Some think, with good reason, that her nomination was made to try to take the attention away from the Valarie Plame scandal and all the indictments against Rep. Tom DeLay. Although these are very valid points, I'm not so sure either of these is the reason the chimp nominated Ms Miers to the highest court in the land. I think there is another reason, or motive, for the chimp to make this choice.
Harriet Miers is the chimp's mouthpiece. She parrots every word, every pharse, and every thought that oozes from the chimpster's evil mouth. I offer-up the following from Salon to help to prove my point:
Harriet Miers on Bush, Ashcroft, 9/11 and Barney
Harriet Miers may not have written a lot of law review articles, Supreme Court briefs or judicial decisions, but that's not to say that she doesn't have a paper trail: As George W. Bush's staff secretary and deputy chief of staff for policy, she has written extensively for the "Ask the White House" feature that appears on the White House Web site.
Amid questions about Barney the First Dog and the kind of clock that sits in the Oval Office, Miers has answered queries about virtually every policy initiative of the Bush administration. Her answers, written and posted in something approaching real time, show Miers to be a reliable if sometimes ineloquent mouthpiece for all the usual Bush administration talking points: We're better off than we were four years ago, we're fighting terrorism and promoting freedom abroad, and we're leaving no child behind at home. Oh, and George W. Bush? He's a really, really, really good president.
Here's a sampling:
Oct. 29, 2004: Miers advocated drilling for oil in the Arctic National Wildlife Refuge, insisted that the administration is "sowing the seeds of freedom" in Iraq and Afghanistan in order to bring "the goal of peace for all nations ever closer," and dismissed concerns over the lack of funding for the president's "No Child Left Behind" plan as the result of "a great deal of misinformation out there."
Oct. 14, 2004: When a writer suggested that Bush's tax cuts and other policies were aimed at helping big business more than "ordinary Americans," Miers said that she hoped the writer would "spend some time learning about what the president really has done for the American people, in tax relief and so many other ways." When another writer asked why Bush is "restricting federal funding on embryonic stem cell research," Miers said: "You should start from the premise that the president supports promising medical research."
Sept. 10, 2004: Miers defended the administration's efforts to draw links between Iraq and 9/11, said she appreciates "the president's calm, strong leadership" and declared that it would be a "great idea" to turn Sept. 11 into a national holiday. Miers said she was with Bush on 9/11, helping him prepare the remarks he would deliver from Barksdale Air Force Base in Louisiana, and she remembers that Bush praised her by saying, "Good hustle." "He made me feel good that I was contributing," she said. When a writer said that the United States is in "a struggle for civilization and the survival of the free world against anarchism and barbarism" and a "fight to preserve our way of life against extremists who would return us to the Dark Ages," Miers thanked him for expressing himself "so wonderfully." "I certainly agree with you," she said. "As I said before, we will persevere and we will not relent."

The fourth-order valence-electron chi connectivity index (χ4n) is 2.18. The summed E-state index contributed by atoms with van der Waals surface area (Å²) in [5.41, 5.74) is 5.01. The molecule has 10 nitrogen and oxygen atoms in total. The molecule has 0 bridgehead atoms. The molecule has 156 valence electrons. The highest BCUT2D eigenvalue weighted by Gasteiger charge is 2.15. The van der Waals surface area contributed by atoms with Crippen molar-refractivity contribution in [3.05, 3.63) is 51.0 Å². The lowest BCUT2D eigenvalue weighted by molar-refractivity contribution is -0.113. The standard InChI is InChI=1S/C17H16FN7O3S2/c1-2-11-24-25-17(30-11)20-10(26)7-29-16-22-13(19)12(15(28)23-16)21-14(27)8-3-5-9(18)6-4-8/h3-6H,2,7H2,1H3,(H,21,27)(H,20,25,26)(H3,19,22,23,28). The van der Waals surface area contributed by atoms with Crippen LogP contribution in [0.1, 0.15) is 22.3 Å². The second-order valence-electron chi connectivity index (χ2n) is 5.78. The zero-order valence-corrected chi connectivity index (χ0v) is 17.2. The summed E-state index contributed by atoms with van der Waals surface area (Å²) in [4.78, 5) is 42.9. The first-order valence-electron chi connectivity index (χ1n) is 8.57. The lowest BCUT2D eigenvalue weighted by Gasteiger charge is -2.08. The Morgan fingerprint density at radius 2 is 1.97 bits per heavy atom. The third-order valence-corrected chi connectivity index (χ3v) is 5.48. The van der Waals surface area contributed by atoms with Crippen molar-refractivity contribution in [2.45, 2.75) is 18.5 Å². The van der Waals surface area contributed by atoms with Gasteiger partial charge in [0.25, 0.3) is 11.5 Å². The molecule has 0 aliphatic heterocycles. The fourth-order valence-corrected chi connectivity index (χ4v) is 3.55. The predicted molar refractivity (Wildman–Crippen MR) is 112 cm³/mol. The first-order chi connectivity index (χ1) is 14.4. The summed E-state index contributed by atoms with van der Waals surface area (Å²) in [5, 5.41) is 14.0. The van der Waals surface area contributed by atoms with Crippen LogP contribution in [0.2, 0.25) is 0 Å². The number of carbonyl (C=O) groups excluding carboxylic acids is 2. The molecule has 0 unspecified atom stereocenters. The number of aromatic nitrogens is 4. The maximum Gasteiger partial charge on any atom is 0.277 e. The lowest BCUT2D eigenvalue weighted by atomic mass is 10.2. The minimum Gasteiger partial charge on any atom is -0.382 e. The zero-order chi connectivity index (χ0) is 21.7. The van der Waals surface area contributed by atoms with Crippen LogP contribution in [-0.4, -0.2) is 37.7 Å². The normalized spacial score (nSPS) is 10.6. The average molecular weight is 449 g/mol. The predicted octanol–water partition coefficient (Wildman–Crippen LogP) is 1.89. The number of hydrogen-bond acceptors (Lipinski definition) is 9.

Aug. 11, 2004: Asked about her job at the White House, Miers said her principal responsibility is to "coordinate policy development for the administration." She praised Bush's staff and singled out Andy Card for leading it in a "remarkable" way. "You may have seen him on TV," Miers wrote. "He is from Boston. He does not have a Texas accent like me." She said that then Attorney General John Ashcroft was doing "an outstanding job." And she explained that metal horseshoes are "too heavy for Barney to lift, so he doesn't carry them around. Instead he moves them around with his nose."
-- Tim Grieve
I believe that the chimp is so full of himself that he wants to make sure that he has some form of lasting control over this country even after he has left office. Placing someone on the bench of the highest and most powerful court in the country would be an excellant way to be sure that his thoughts and ideas would have a lasting effect on the United States for years to come.
I really think Sen. Harry Reid better think long and hard before he has to make his vote on Ms Miers appointment. The Democrats who sit on the Senate Judicial Commitee, especially Senators Russ Feingold and Herb Kohl, better think long and hard about this one, too.